Food Porn, Yorkshire style

Do you think she says Pop over and see me some time?

Catherine Tyldesley posing amid Yorkshire Puddings. Do you think she says Pop over and see me some time?

No, I don’t know why this minor British starlet of typical First Year Etonian figure and pudding face thought it would be a good idea to try to raise money for muscular dystrophy by posing naked in a pile of Yorkshire puddings, but you know, god speed and all that. Ain’t no way the two on top are natural; they’ve obviously had some artificial inflation agent used. Baking soda? Yeast? Who knows: the ways of technology are many and varied in these trying times, and a large part of the GDP of Brazil comes from the science of making starlets significantly more inflated than they would be if left to nature.

Those ungodly Brazilo-Yorkacian monstrosities are really besides the point, the point itself being that Yorkshire pudding, too often considered a “fancy add-on” in North America (go on, try to find a restaurant that serves roast beef and yorkshire pud for less than $15), is really just a very sensible and quite tasty way of throwing some appetizing ballast down the stomach of your friendly neighborhood coal miner so that he doesn’t walk away from the table hungry and pull a frickin’ Zoolander down in the mines the next day.

So here’s what you do if you do have meat and can make gravy, but don’t have rice, pasta, or potatoes: you make these dead-simple popover variants, which costs you about $2 for enough to feed a small troupe of coal miners and fifteen extras from a James Herriot book, and you tell everyone it’s a “special occasion” which, once they taste them, they will believe. You will need gravy, though, as they are, like the Sahara Desert, lovely WITH add-ons but quite bleak without.

Then you sit smugly and consider how much smarter you are than Catherine Tyldesley, because you actually get to EAT these delicious little toasty poofs of gravy-sopping goodness. In fact, you have to eat them, because they don’t keep worth beans. God knows I’ve tried.

It’s also surprisingly adaptable recipe (don’t worry if it looks deformed; it always looks deformed) forming the basis of toad in the hole, German pancakes, and quite a number of other carb-heavy substrates. There’s a stunningly simple and infinitely adaptable recipe here, and note the small, easily overlooked detail that you must make these in a metal muffin pan, not a pyrex or fancy silicone one, because it won’t climb up the walls the way it should if you do that.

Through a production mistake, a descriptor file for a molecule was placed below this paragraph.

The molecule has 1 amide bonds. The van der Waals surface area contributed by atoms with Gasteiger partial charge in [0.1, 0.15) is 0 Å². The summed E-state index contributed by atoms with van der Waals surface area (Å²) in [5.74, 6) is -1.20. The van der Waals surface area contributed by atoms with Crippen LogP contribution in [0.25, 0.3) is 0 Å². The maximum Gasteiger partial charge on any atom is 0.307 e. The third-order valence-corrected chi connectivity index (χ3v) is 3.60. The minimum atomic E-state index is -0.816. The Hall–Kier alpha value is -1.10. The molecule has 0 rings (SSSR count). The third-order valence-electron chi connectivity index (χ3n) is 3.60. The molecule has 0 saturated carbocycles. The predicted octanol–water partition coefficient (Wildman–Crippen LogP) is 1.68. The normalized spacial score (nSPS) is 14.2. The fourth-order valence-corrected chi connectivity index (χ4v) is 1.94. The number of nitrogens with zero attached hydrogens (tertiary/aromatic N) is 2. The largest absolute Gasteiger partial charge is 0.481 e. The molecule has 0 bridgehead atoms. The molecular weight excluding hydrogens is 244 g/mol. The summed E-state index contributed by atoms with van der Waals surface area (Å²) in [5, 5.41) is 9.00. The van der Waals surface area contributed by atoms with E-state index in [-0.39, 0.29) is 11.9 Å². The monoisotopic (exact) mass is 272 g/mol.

Metal muffin pan

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7 thoughts on “Food Porn, Yorkshire style

  1. Hi, raincoaster. I enjoyed your very titillating post. Did the starlet think she was a Sunday roast? Just another piece of meat, I guess….

    Thank you for linking to my own post on my grandmother’s recipe for Yorkshire Pud. She’d have been both scandalized and amused by the association. Your link gave me the chance to discover the wacky world of He-Who-Is-Not-Manolo-Blahnik.

    Dan

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  2. She looks awfully pale, for a roast. I say we put her back in the oven till she’s nice and brown, like Snooki!

    And thanks for the great post, Dan. Personal stories along with recipes make the best reading!

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  3. So, here’s the recipe: “To make the batter, heap a proper tablespoon with as much plain flour as you can possibly get on it, twice. To this add two large eggs, a pinch of salt and then gradually beat in milk until the batter is the same consistency as single cream.”

    Can someone translate this into american english? Heap means…? Proper tablespoon of what? What is single cream?

    I think I’ll stick with the Alton Brown method, thanks.

    Like

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